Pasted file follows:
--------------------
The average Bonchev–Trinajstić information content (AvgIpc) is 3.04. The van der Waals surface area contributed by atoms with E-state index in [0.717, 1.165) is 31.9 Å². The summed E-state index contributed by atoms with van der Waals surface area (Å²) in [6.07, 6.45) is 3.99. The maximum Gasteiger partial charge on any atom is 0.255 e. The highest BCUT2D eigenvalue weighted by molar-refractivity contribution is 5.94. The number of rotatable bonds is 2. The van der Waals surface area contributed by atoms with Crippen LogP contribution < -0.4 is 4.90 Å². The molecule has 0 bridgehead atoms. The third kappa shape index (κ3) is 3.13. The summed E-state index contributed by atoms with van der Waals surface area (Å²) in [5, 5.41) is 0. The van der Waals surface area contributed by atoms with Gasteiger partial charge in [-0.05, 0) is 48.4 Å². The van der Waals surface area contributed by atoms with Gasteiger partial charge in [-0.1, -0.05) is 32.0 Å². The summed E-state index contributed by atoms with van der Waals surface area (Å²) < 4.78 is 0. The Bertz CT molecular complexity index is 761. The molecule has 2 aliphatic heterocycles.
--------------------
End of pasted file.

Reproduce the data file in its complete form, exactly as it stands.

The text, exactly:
The average Bonchev–Trinajstić information content (AvgIpc) is 3.04. The van der Waals surface area contributed by atoms with E-state index in [0.717, 1.165) is 31.9 Å². The summed E-state index contributed by atoms with van der Waals surface area (Å²) in [6.07, 6.45) is 3.99. The maximum Gasteiger partial charge on any atom is 0.255 e. The highest BCUT2D eigenvalue weighted by molar-refractivity contribution is 5.94. The number of rotatable bonds is 2. The van der Waals surface area contributed by atoms with Crippen LogP contribution < -0.4 is 4.90 Å². The molecule has 0 bridgehead atoms. The third kappa shape index (κ3) is 3.13. The summed E-state index contributed by atoms with van der Waals surface area (Å²) in [5, 5.41) is 0. The van der Waals surface area contributed by atoms with Gasteiger partial charge in [-0.05, 0) is 48.4 Å². The van der Waals surface area contributed by atoms with Gasteiger partial charge in [-0.1, -0.05) is 32.0 Å². The summed E-state index contributed by atoms with van der Waals surface area (Å²) < 4.78 is 0. The Bertz CT molecular complexity index is 761. The molecule has 2 aliphatic heterocycles.